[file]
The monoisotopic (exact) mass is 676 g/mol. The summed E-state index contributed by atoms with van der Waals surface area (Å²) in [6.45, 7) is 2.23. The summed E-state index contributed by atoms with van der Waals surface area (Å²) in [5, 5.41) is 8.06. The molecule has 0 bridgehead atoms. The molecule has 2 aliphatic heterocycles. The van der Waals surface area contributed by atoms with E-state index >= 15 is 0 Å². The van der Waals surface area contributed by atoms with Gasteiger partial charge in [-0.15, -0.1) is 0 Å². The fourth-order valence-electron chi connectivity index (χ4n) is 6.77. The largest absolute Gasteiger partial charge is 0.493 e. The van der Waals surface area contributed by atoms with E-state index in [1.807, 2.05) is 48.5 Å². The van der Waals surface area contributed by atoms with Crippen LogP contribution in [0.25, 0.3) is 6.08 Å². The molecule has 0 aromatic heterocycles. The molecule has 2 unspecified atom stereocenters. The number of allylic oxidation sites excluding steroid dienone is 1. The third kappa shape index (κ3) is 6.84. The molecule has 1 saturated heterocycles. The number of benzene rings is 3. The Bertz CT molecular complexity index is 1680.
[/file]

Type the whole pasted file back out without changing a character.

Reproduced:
The monoisotopic (exact) mass is 676 g/mol. The summed E-state index contributed by atoms with van der Waals surface area (Å²) in [6.45, 7) is 2.23. The summed E-state index contributed by atoms with van der Waals surface area (Å²) in [5, 5.41) is 8.06. The molecule has 0 bridgehead atoms. The molecule has 2 aliphatic heterocycles. The van der Waals surface area contributed by atoms with E-state index >= 15 is 0 Å². The van der Waals surface area contributed by atoms with Gasteiger partial charge in [-0.15, -0.1) is 0 Å². The fourth-order valence-electron chi connectivity index (χ4n) is 6.77. The largest absolute Gasteiger partial charge is 0.493 e. The van der Waals surface area contributed by atoms with E-state index in [1.807, 2.05) is 48.5 Å². The van der Waals surface area contributed by atoms with Crippen LogP contribution in [0.25, 0.3) is 6.08 Å². The molecule has 0 aromatic heterocycles. The molecule has 2 unspecified atom stereocenters. The number of allylic oxidation sites excluding steroid dienone is 1. The third kappa shape index (κ3) is 6.84. The molecule has 1 saturated heterocycles. The number of benzene rings is 3. The Bertz CT molecular complexity index is 1680.